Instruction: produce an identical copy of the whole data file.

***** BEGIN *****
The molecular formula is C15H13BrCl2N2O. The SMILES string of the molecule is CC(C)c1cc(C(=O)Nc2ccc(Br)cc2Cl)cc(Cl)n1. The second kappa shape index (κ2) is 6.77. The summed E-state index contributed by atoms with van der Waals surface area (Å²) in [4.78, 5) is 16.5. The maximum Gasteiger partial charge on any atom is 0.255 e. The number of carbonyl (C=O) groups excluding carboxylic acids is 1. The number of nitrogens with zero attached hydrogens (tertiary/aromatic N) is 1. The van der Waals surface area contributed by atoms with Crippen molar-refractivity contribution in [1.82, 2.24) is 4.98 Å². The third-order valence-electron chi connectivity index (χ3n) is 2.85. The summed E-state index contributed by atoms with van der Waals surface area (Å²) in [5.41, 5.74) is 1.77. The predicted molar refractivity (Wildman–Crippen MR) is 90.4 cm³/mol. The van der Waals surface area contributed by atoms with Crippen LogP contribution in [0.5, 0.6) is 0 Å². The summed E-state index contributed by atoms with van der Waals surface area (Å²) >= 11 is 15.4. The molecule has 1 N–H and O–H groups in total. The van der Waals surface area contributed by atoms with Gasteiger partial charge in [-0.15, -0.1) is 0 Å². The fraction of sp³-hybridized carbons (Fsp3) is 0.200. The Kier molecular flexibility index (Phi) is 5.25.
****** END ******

The molecular formula is C15H13BrCl2N2O. The SMILES string of the molecule is CC(C)c1cc(C(=O)Nc2ccc(Br)cc2Cl)cc(Cl)n1. The second kappa shape index (κ2) is 6.77. The summed E-state index contributed by atoms with van der Waals surface area (Å²) in [4.78, 5) is 16.5. The maximum Gasteiger partial charge on any atom is 0.255 e. The number of carbonyl (C=O) groups excluding carboxylic acids is 1. The number of nitrogens with zero attached hydrogens (tertiary/aromatic N) is 1. The van der Waals surface area contributed by atoms with Crippen molar-refractivity contribution in [1.82, 2.24) is 4.98 Å². The third-order valence-electron chi connectivity index (χ3n) is 2.85. The summed E-state index contributed by atoms with van der Waals surface area (Å²) in [5.41, 5.74) is 1.77. The predicted molar refractivity (Wildman–Crippen MR) is 90.4 cm³/mol. The van der Waals surface area contributed by atoms with Crippen LogP contribution in [0.5, 0.6) is 0 Å². The summed E-state index contributed by atoms with van der Waals surface area (Å²) >= 11 is 15.4. The molecule has 1 N–H and O–H groups in total. The van der Waals surface area contributed by atoms with Gasteiger partial charge in [-0.15, -0.1) is 0 Å². The fraction of sp³-hybridized carbons (Fsp3) is 0.200. The Kier molecular flexibility index (Phi) is 5.25.